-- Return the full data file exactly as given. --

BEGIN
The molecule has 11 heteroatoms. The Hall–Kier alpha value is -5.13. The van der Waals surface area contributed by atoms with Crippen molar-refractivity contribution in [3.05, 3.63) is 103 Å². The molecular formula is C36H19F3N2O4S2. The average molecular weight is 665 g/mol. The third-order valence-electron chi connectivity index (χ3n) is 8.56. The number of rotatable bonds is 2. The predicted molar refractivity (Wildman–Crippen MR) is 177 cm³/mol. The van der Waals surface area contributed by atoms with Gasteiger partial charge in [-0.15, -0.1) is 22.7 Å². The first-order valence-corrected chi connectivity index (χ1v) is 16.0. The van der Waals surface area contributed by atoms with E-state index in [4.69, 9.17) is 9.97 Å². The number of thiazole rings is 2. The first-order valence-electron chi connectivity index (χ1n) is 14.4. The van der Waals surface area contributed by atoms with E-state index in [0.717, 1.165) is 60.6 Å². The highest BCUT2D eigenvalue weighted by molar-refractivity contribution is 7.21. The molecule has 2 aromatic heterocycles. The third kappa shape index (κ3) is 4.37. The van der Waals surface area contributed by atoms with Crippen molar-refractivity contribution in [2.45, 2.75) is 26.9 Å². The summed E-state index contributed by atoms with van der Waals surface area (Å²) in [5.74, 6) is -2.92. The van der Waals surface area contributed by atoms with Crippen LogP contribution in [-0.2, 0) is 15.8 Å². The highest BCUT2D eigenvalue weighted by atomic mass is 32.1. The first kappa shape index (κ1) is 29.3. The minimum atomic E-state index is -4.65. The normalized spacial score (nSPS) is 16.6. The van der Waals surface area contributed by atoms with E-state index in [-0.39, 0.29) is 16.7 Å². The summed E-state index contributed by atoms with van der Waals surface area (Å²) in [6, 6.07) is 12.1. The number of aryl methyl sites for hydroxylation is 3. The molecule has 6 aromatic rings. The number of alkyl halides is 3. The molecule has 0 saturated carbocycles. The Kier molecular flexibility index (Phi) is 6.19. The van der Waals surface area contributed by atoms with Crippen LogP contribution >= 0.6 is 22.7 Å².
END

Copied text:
The molecule has 11 heteroatoms. The Hall–Kier alpha value is -5.13. The van der Waals surface area contributed by atoms with Crippen molar-refractivity contribution in [3.05, 3.63) is 103 Å². The molecular formula is C36H19F3N2O4S2. The average molecular weight is 665 g/mol. The third-order valence-electron chi connectivity index (χ3n) is 8.56. The number of rotatable bonds is 2. The predicted molar refractivity (Wildman–Crippen MR) is 177 cm³/mol. The van der Waals surface area contributed by atoms with Gasteiger partial charge in [-0.15, -0.1) is 22.7 Å². The first-order valence-corrected chi connectivity index (χ1v) is 16.0. The van der Waals surface area contributed by atoms with E-state index in [4.69, 9.17) is 9.97 Å². The number of thiazole rings is 2. The first-order valence-electron chi connectivity index (χ1n) is 14.4. The van der Waals surface area contributed by atoms with E-state index in [0.717, 1.165) is 60.6 Å². The highest BCUT2D eigenvalue weighted by molar-refractivity contribution is 7.21. The molecule has 2 aromatic heterocycles. The third kappa shape index (κ3) is 4.37. The van der Waals surface area contributed by atoms with Crippen molar-refractivity contribution in [2.45, 2.75) is 26.9 Å². The summed E-state index contributed by atoms with van der Waals surface area (Å²) in [5.74, 6) is -2.92. The van der Waals surface area contributed by atoms with Crippen LogP contribution in [-0.2, 0) is 15.8 Å². The highest BCUT2D eigenvalue weighted by atomic mass is 32.1. The first kappa shape index (κ1) is 29.3. The minimum atomic E-state index is -4.65. The normalized spacial score (nSPS) is 16.6. The van der Waals surface area contributed by atoms with E-state index in [-0.39, 0.29) is 16.7 Å². The summed E-state index contributed by atoms with van der Waals surface area (Å²) in [6, 6.07) is 12.1. The number of aryl methyl sites for hydroxylation is 3. The molecule has 6 aromatic rings. The number of alkyl halides is 3. The molecule has 0 saturated carbocycles. The Kier molecular flexibility index (Phi) is 6.19. The van der Waals surface area contributed by atoms with Crippen LogP contribution >= 0.6 is 22.7 Å².